The Neutrino Donut – Grant Programs – How to Commercialize

This is where grant applicants have problems. They do not understand the process of taking their science into the marketplace. Issues such as product definition, pricing, scaling, customer identification, sales process, all are key topics for consideration. This is also where grant applications fail.

Contact us, we can help.

e hager 81 at gmail

The Neutrino Donut – Entrepreneurship Advisory Programs – Italy and USC

The Neutrino Donut recently completed multiple sessions with startups assisting them in understanding the markets for their technologies. Multiple startups from Italy with energy and high tech ideas discussed their ideas and programs. At USC, we met for the third consecutive summer, with a group of high school students who spent the summer developing their business.

The Neutrino Donut – Korea – Technology Commercialization Projects

The Neutrino Donut completed technology reviews for several Korean companies who are seeking US entry strategies. The challenge for the companies is the commitment to enter the US market. More importantly, the challenge for these companies is the major Korean companies (Samsung, Hyundai) are seeking to move their supply lines to cheaper countries, such as Viet Nam.

The Border Wall – A source of energy

Bold Plan? Replace the Border Wall with an Energy–Water Corridor

Building solar, wind, natural gas and water infrastructure all along the U.S.–Mexico border would create economic opportunity rather than antagonism

Bold Plan? Replace the Border Wall with an Energy–Water Corridor
Credit: Getty Images

Here’s an idea: Instead of an endless, inert wall along the U.S.–Mexico border, line the boundary with 2,000 miles of natural gas, solar and wind power plants. Use some of the energy to desalinate water from the Gulf of Mexico and the Pacific Ocean and ship it through pipelines to thirsty towns, businesses and new farms along the entire border zone. Hire hundreds of thousands of people from both countries to build and run it all. Companies would make money and provide security to safeguard their assets. A contentious, costly no-man’s-land would be transformed into a corridor of opportunity.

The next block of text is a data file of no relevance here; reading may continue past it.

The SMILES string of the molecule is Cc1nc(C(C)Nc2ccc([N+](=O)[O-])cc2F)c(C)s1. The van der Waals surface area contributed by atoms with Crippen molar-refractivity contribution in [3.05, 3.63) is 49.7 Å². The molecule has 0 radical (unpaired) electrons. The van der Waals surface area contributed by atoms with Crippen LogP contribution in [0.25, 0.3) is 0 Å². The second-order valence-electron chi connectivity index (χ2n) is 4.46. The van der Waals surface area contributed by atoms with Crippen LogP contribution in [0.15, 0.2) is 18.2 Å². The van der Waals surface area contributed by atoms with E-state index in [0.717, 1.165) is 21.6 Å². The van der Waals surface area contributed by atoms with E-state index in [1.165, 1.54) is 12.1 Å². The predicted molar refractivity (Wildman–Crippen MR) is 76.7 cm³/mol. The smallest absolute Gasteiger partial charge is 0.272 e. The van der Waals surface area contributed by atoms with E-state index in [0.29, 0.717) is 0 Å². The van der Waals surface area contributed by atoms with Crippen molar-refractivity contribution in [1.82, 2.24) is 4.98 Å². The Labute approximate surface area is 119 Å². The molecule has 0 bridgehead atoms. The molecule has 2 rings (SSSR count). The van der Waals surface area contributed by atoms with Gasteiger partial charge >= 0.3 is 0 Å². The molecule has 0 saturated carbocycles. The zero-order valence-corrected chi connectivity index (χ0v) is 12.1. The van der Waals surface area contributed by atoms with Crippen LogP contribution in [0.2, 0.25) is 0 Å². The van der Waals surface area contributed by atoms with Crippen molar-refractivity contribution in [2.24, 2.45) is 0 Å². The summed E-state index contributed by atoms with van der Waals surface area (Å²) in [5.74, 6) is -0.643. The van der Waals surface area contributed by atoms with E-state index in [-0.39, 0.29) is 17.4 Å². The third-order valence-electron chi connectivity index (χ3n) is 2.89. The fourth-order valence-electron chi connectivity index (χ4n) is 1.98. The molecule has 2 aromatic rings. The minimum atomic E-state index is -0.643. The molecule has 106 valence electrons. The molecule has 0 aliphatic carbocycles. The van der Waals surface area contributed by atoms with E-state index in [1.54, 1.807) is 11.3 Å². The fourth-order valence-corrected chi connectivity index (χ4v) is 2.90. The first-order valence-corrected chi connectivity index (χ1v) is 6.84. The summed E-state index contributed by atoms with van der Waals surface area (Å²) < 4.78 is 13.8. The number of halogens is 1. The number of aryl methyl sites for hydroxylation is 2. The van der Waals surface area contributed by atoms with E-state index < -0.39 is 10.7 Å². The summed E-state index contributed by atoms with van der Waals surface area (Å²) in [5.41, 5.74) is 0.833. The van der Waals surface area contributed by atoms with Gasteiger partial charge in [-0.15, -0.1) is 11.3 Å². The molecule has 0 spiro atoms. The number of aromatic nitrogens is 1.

Crazy? Maybe—or maybe not. History is full of ideas that initially sounded wacky yet ended up changing society.

The idea is more than a pipe dream. A consortium of 27 engineers and scientists from a dozen U.S. universities has developed a plan. Last week they delivered it to three U.S. representatives and one senator. “Let’s put the best scientists and engineers together to create a new way to deal with migration, trafficking—and access to water. These are regions of severe drought,” says Luciano Castillo, a professor of energy and power at Purdue University who leads the group. “Water supply is a huge future issue for all the states along the border in both countries.”

https://blogs.scientificamerican.com/observations/bold-plan-replace-the-border-wall-with-an-energy-water-corridor/?fbclid=IwAR1KXMXogv4HwIaH38irv-SxhstZW26KPerSaW8VD9e5lzddCreW1khZjjc

Coal!

There is a lot you can do with coal. The Neutrino Donut is working with several groups on identifying rare earth metals from coal, for example. A second challenge is the retraining of workers. From the WaPo (and this was buried in the story):